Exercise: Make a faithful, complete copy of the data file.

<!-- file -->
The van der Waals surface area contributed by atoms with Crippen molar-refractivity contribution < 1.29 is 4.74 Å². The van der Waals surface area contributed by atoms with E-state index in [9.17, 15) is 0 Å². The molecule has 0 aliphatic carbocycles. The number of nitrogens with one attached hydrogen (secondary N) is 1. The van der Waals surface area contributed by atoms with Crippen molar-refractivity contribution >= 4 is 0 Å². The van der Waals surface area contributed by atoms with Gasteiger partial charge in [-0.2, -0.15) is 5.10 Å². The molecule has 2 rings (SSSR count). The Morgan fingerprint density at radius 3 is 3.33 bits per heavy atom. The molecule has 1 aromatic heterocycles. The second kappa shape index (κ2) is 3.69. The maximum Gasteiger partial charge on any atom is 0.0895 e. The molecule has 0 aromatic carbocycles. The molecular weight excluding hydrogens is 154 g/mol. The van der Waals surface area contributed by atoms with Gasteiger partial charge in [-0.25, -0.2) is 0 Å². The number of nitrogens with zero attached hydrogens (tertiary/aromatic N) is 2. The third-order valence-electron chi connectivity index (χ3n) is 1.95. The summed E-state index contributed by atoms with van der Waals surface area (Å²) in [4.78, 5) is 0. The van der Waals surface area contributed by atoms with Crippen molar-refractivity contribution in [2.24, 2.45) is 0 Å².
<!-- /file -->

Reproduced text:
The van der Waals surface area contributed by atoms with Crippen molar-refractivity contribution < 1.29 is 4.74 Å². The van der Waals surface area contributed by atoms with E-state index in [9.17, 15) is 0 Å². The molecule has 0 aliphatic carbocycles. The number of nitrogens with one attached hydrogen (secondary N) is 1. The van der Waals surface area contributed by atoms with Crippen molar-refractivity contribution >= 4 is 0 Å². The van der Waals surface area contributed by atoms with Gasteiger partial charge in [-0.2, -0.15) is 5.10 Å². The molecule has 2 rings (SSSR count). The Morgan fingerprint density at radius 3 is 3.33 bits per heavy atom. The molecule has 1 aromatic heterocycles. The second kappa shape index (κ2) is 3.69. The maximum Gasteiger partial charge on any atom is 0.0895 e. The molecule has 0 aromatic carbocycles. The molecular weight excluding hydrogens is 154 g/mol. The van der Waals surface area contributed by atoms with Gasteiger partial charge in [-0.25, -0.2) is 0 Å². The number of nitrogens with zero attached hydrogens (tertiary/aromatic N) is 2. The third-order valence-electron chi connectivity index (χ3n) is 1.95. The summed E-state index contributed by atoms with van der Waals surface area (Å²) in [4.78, 5) is 0. The van der Waals surface area contributed by atoms with Crippen molar-refractivity contribution in [2.24, 2.45) is 0 Å².